The digital revolution is changing business and society, including the way people shop for and buy their food. Understanding and utilizing digital marketing tools will help savvy companies stay relevant in the changing world.
Bill Bishop, chief architect of Brick Meets Click, shared his digital marketing tips with an audience of chicken industry professionals as part of WATT Global Media’s 2018 Chicken Marketing Summit. Bishop, who’s focused his career on consulting with food retail and food marketing clients, gave his insights on how digital tools – and the ability to collect data and target the best potential customers – will shape the future of the business.
“These are fantastic times,” Bishop said. “These are times when the marketing of chicken could be, and probably will be, taken by some of you to a whole new level.”
1. Focus on your core customers
Bishop said marketers should focus on the 80/20 principal, or that 20 percent of customers provide 80 percent of sales. The digital marketing environment, which allows targeting of key customers through the use of data and analytics, gives the marketer the opportunity to identify their most important potential customers and focus their marketing efforts on them.
The best way to leverage the available marketing resources is to focus efforts on that most desirable 20 percent of customers. Bishop said to dial in on finding out who they are and how best to connect with them.
2. Know the complimentary products
Complimentary products go along with the main product and can potentially be sold together to enhance each other. Bishop said the food industry is ripe with these products because of the complimentary nature of crafting recipes and meals and increasingly popular diet programs.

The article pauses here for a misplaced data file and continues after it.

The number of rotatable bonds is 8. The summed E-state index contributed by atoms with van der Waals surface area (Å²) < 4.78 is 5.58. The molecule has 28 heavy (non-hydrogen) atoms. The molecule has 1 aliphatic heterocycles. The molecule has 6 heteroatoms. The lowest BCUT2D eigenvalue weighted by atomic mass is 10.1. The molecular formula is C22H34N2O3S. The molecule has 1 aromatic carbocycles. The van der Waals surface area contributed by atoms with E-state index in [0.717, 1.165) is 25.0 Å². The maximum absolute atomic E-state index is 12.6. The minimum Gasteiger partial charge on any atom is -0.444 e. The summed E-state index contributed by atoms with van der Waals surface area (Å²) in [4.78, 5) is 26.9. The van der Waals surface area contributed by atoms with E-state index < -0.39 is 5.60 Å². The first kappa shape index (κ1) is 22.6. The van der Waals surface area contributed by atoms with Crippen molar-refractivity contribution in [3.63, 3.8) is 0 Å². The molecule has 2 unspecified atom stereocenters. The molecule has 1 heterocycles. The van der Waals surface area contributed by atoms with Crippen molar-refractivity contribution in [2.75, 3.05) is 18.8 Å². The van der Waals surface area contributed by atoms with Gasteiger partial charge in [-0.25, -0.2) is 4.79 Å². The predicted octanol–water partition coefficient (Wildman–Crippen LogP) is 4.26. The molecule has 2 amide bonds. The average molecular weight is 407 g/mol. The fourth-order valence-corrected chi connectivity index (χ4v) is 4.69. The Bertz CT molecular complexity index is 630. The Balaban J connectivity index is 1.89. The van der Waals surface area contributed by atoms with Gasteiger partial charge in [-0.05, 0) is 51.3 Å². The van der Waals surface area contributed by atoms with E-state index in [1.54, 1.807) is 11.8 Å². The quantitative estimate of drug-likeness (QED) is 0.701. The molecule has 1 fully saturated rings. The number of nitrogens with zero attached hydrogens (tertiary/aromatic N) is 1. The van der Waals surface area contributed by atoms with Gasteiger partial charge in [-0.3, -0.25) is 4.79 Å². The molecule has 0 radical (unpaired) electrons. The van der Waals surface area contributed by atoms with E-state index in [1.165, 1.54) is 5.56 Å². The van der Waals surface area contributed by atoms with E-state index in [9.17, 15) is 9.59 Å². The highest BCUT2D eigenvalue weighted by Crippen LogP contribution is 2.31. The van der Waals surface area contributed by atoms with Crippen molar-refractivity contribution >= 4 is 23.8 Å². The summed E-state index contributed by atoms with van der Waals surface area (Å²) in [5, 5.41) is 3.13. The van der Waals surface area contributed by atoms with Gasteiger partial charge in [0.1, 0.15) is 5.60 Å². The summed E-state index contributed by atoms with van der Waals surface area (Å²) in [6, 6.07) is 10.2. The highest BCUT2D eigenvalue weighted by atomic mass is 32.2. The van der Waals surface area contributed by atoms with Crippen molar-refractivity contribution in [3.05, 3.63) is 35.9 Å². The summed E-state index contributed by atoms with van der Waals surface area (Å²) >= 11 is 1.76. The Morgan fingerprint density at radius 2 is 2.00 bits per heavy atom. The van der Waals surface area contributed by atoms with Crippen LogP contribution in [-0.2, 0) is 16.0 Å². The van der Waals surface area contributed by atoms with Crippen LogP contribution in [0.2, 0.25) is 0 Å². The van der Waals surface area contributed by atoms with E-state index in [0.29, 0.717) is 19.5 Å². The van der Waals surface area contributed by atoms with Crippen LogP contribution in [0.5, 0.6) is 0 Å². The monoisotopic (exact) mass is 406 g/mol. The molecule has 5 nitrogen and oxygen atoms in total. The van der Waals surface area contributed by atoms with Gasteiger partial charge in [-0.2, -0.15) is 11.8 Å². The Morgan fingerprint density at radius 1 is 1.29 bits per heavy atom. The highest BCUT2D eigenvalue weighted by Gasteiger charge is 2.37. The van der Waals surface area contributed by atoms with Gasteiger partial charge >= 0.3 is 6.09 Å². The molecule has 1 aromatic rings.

Bishop said bundling of complimentary products is important in food selling. Finding out how to create a bundle or complimentary set with the most appeal and the highest potential profitability, which attracts the right set of customers, is important. He advised identifying the complimentary products and figuring out how they appeal to the most important customers.
3. Track what’s on social media
Social media is a tremendous tool for marketers because of its ability to provide instant feedback about brands and marketing campaigns as well as reveal information about how consumers see the world.
Bishop said these tools can be used to gather information and respond more quickly to trends and commentary both on a local and national level. This information was not previously available in this form, or at this magnitude, and should be used to the advantage of marketers.
4. Partner with the retailer to get your spot at the table
The future of marketing food, Bishop said, may well be working with retailers – in the broadest use of the term – in order to sell a product to consumers. He referenced the changing privacy standards coming out of the European Union’s General Data Protection Regulation (GDPR) and how it could create a system of first-party communication.
First-party communication means potential customers must grant the right to communicate, and if they don’t, there will be no marketing communication allowed. In that system, retailers in food service or general grocery are in a tremendously strong position to serve as a conduit for first-party data. In the near future, the power of digital marketing may open up through partnering with retailers who could one day be the primary source or first-party data.
With this in mind, chicken marketers should look for retailers to partner with in order to win a spot at the table. While doing this, think about the supply chain going all the way from farm to fork through a retail partner. That, Bishop said, will grant the power to use digital, the power to get first-party data and allow for extremely efficient communication effort in terms of cost of broadcasting a message to drive the behavior of an intended customer.